Kings County Advertiser Oct. 15 editorial
Roads from Georgetown: What can you do for Kings County?
Annapolis Valley delegates at the Georgetown Conference earlier this month have many stories to share, but the key message to take away from the three-day sessions on “redefining rural” was to get on with the job.
More than 250 “doers and producers” descended on the tiny eastern Prince Edward Island town to talk about what might be done. Community organizers, thinkers, artists, entrepreneurs, musicians and a few government-types put their heads together and sparked ideas.
Many conferences generate hope, enthusiasm and good intentions, but much of the time, delegates go home to their usual routines and the momentum fades. It isn’t a three-day conference that will make a difference to the future rural communities – it’s people who do something about making life vibrant and the economy who will make a change.
Local attendees have already started applying some of their inspiration to launching projects and also to small things – things like welcoming new neighbours into town.
As Lisa Kamperman said, there is a personal responsibility to look around and say, “that is something I can do.”
Taking personal responsibility – whether it is taking cookies to someone who just moved in, volunteering to get a task the town needs done, investing money in a local cause or just speaking positively about where you live – is what is needed in all of our communities.
Too often, we rely on governments to make things happen, then whine and complain when a program doesn’t miraculously solve our problems.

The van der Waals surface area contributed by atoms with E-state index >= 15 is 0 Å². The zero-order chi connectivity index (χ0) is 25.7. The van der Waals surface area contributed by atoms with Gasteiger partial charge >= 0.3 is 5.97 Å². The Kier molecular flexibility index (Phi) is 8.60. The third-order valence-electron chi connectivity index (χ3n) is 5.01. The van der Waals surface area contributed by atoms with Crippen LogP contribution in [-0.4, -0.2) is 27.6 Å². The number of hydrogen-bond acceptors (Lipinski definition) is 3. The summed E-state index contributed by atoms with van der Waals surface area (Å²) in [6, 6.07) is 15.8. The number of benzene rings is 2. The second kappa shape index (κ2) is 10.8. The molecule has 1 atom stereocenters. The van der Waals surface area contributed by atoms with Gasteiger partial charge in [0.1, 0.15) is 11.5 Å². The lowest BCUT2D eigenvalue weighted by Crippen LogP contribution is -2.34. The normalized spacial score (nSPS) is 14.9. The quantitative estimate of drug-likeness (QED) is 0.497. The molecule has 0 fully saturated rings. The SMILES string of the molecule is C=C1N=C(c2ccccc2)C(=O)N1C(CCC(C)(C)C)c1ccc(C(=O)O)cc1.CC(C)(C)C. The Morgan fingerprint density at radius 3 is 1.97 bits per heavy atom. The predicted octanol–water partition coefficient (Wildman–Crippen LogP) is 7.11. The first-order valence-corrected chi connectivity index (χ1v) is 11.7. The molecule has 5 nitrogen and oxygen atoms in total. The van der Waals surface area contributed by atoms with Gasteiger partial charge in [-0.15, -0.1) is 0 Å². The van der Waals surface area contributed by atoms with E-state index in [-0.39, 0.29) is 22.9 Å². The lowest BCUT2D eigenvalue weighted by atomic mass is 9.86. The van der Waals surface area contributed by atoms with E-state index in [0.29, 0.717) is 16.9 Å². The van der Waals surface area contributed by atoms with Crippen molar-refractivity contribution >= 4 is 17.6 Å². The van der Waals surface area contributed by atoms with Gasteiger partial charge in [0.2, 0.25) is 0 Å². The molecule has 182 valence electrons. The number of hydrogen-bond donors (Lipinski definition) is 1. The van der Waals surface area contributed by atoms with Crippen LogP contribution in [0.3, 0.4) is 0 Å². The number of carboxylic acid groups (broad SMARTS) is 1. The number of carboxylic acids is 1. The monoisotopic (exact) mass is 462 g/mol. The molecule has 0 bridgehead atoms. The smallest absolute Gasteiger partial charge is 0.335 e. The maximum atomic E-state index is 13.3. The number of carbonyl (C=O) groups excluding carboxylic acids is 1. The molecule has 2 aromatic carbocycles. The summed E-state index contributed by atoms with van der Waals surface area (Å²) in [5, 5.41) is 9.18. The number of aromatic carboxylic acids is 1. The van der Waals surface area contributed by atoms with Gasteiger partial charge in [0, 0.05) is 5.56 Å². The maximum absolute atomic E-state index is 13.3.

While government investment is a key part of rural development, it is not the be all, end all solution. If it were, there wouldn’t be the problems of rural decline.
While the conference was not geared to politicians, one regional elected official made a strong impression on Kings and Annapolis county delegates.
“All I saw was my hometown that needed some leadership,” Yarmouth Mayor Pam Mood said about her All Hands on Deck project, part of a co-operative initiative with the Yarmouth Vanguard.
The project drew nearly 500 people to the Yarmouth’s arena for a brainstorming session about what could be done with the resources a hand. It was a powerful event.
“That is the power that I see here. I see a whole room full of leaders – don’t downplay that. What our communities are looking for is leadership. Some of our communities are lost and they are looking for someone to lead them.”
She asked her community “what can YOU do for Yarmouth?” and residents stepped up.
If we want to keep our communities, big or small, thriving we need to step up, give our all and co-operate.
What can YOU do for Kings County?
Newspapers Atlantic, of which the Kings County Advertiser and Register are members, was a key organizer of the event and the commitment of community newspapers to rural living doesn’t stop in Georgetown. Readers are invited to join us at Roads from Georgetown Oct. 24 at Acadia University’s BAC 244 to hear more from local delegates and discuss ideas for keeping the spirit of Georgetown alive and thriving.